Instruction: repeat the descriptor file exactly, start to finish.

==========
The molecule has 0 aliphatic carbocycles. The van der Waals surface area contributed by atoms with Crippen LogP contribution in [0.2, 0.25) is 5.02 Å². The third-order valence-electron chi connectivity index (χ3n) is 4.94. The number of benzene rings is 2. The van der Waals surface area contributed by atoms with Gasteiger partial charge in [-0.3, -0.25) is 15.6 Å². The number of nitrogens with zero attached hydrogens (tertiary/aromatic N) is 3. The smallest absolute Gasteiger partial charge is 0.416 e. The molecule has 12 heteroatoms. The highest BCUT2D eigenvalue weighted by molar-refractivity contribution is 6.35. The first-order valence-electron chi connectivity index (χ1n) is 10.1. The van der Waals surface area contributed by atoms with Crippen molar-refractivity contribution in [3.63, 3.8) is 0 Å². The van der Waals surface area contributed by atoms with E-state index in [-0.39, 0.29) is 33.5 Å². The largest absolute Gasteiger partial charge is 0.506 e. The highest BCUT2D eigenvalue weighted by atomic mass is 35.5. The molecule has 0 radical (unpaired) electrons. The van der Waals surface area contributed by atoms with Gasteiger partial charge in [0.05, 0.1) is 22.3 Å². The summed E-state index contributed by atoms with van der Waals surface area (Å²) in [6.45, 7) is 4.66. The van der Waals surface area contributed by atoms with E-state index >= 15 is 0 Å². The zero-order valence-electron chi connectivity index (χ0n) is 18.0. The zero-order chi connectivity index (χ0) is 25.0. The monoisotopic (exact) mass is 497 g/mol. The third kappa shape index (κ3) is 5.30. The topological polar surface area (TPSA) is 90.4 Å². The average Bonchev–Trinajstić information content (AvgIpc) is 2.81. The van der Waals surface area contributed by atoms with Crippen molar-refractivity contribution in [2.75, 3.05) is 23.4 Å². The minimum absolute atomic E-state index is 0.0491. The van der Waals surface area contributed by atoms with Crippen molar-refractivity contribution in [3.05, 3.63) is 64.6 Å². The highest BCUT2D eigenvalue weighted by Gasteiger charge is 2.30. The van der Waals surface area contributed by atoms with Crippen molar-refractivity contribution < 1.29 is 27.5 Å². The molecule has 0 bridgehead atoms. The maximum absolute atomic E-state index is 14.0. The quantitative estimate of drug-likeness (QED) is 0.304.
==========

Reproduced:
The molecule has 0 aliphatic carbocycles. The van der Waals surface area contributed by atoms with Crippen LogP contribution in [0.2, 0.25) is 5.02 Å². The third-order valence-electron chi connectivity index (χ3n) is 4.94. The number of benzene rings is 2. The van der Waals surface area contributed by atoms with Gasteiger partial charge in [-0.3, -0.25) is 15.6 Å². The number of nitrogens with zero attached hydrogens (tertiary/aromatic N) is 3. The smallest absolute Gasteiger partial charge is 0.416 e. The molecule has 12 heteroatoms. The highest BCUT2D eigenvalue weighted by molar-refractivity contribution is 6.35. The first-order valence-electron chi connectivity index (χ1n) is 10.1. The van der Waals surface area contributed by atoms with Crippen molar-refractivity contribution in [3.63, 3.8) is 0 Å². The van der Waals surface area contributed by atoms with E-state index in [-0.39, 0.29) is 33.5 Å². The largest absolute Gasteiger partial charge is 0.506 e. The highest BCUT2D eigenvalue weighted by atomic mass is 35.5. The molecule has 0 radical (unpaired) electrons. The van der Waals surface area contributed by atoms with Gasteiger partial charge in [0.05, 0.1) is 22.3 Å². The summed E-state index contributed by atoms with van der Waals surface area (Å²) in [6.45, 7) is 4.66. The van der Waals surface area contributed by atoms with E-state index >= 15 is 0 Å². The zero-order valence-electron chi connectivity index (χ0n) is 18.0. The zero-order chi connectivity index (χ0) is 25.0. The monoisotopic (exact) mass is 497 g/mol. The third kappa shape index (κ3) is 5.30. The topological polar surface area (TPSA) is 90.4 Å². The average Bonchev–Trinajstić information content (AvgIpc) is 2.81. The van der Waals surface area contributed by atoms with Crippen molar-refractivity contribution in [2.75, 3.05) is 23.4 Å². The minimum absolute atomic E-state index is 0.0491. The van der Waals surface area contributed by atoms with Crippen molar-refractivity contribution in [3.05, 3.63) is 64.6 Å². The highest BCUT2D eigenvalue weighted by Gasteiger charge is 2.30. The van der Waals surface area contributed by atoms with Crippen molar-refractivity contribution < 1.29 is 27.5 Å². The molecule has 0 bridgehead atoms. The maximum absolute atomic E-state index is 14.0. The quantitative estimate of drug-likeness (QED) is 0.304.